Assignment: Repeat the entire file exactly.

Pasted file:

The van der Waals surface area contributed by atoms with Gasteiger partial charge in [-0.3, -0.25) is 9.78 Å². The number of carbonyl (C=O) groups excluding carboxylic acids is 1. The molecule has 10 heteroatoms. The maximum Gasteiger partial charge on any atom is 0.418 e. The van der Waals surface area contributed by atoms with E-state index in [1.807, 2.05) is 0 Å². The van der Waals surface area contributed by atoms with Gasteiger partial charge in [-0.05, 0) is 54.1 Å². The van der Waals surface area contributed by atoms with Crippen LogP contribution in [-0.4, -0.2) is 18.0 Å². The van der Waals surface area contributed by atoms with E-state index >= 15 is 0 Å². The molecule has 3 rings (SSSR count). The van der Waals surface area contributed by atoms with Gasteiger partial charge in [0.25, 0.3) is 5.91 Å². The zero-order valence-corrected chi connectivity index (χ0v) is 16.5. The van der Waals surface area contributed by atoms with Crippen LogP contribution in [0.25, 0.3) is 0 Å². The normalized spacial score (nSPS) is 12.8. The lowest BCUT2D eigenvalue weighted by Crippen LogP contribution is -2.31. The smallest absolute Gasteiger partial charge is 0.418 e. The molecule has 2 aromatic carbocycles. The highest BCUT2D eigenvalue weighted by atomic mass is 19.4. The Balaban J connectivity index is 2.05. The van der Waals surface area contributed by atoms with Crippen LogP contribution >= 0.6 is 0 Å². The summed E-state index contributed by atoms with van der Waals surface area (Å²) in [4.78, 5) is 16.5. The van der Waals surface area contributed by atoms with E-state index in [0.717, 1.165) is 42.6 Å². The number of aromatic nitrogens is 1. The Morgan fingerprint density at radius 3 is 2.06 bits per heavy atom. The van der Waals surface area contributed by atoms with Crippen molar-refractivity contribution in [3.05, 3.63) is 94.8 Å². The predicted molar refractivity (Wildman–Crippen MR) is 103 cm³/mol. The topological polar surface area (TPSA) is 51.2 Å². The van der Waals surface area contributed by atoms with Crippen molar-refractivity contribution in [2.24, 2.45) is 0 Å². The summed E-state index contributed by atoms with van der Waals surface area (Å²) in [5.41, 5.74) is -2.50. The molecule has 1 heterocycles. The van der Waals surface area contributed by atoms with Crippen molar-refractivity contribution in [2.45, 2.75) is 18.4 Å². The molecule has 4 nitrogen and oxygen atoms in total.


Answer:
The van der Waals surface area contributed by atoms with Gasteiger partial charge in [-0.3, -0.25) is 9.78 Å². The number of carbonyl (C=O) groups excluding carboxylic acids is 1. The molecule has 10 heteroatoms. The maximum Gasteiger partial charge on any atom is 0.418 e. The van der Waals surface area contributed by atoms with E-state index in [1.807, 2.05) is 0 Å². The van der Waals surface area contributed by atoms with Gasteiger partial charge in [-0.05, 0) is 54.1 Å². The van der Waals surface area contributed by atoms with Crippen LogP contribution in [-0.4, -0.2) is 18.0 Å². The van der Waals surface area contributed by atoms with E-state index >= 15 is 0 Å². The molecule has 3 rings (SSSR count). The van der Waals surface area contributed by atoms with Gasteiger partial charge in [0.25, 0.3) is 5.91 Å². The zero-order valence-corrected chi connectivity index (χ0v) is 16.5. The van der Waals surface area contributed by atoms with Crippen LogP contribution in [0.25, 0.3) is 0 Å². The normalized spacial score (nSPS) is 12.8. The lowest BCUT2D eigenvalue weighted by Crippen LogP contribution is -2.31. The smallest absolute Gasteiger partial charge is 0.418 e. The molecule has 2 aromatic carbocycles. The highest BCUT2D eigenvalue weighted by atomic mass is 19.4. The Balaban J connectivity index is 2.05. The van der Waals surface area contributed by atoms with Crippen LogP contribution >= 0.6 is 0 Å². The summed E-state index contributed by atoms with van der Waals surface area (Å²) in [4.78, 5) is 16.5. The van der Waals surface area contributed by atoms with E-state index in [0.717, 1.165) is 42.6 Å². The number of aromatic nitrogens is 1. The Morgan fingerprint density at radius 3 is 2.06 bits per heavy atom. The van der Waals surface area contributed by atoms with Crippen molar-refractivity contribution in [3.05, 3.63) is 94.8 Å². The predicted molar refractivity (Wildman–Crippen MR) is 103 cm³/mol. The topological polar surface area (TPSA) is 51.2 Å². The van der Waals surface area contributed by atoms with Crippen molar-refractivity contribution in [2.24, 2.45) is 0 Å². The summed E-state index contributed by atoms with van der Waals surface area (Å²) in [5.41, 5.74) is -2.50. The molecule has 1 heterocycles. The van der Waals surface area contributed by atoms with Crippen molar-refractivity contribution in [2.45, 2.75) is 18.4 Å². The molecule has 4 nitrogen and oxygen atoms in total.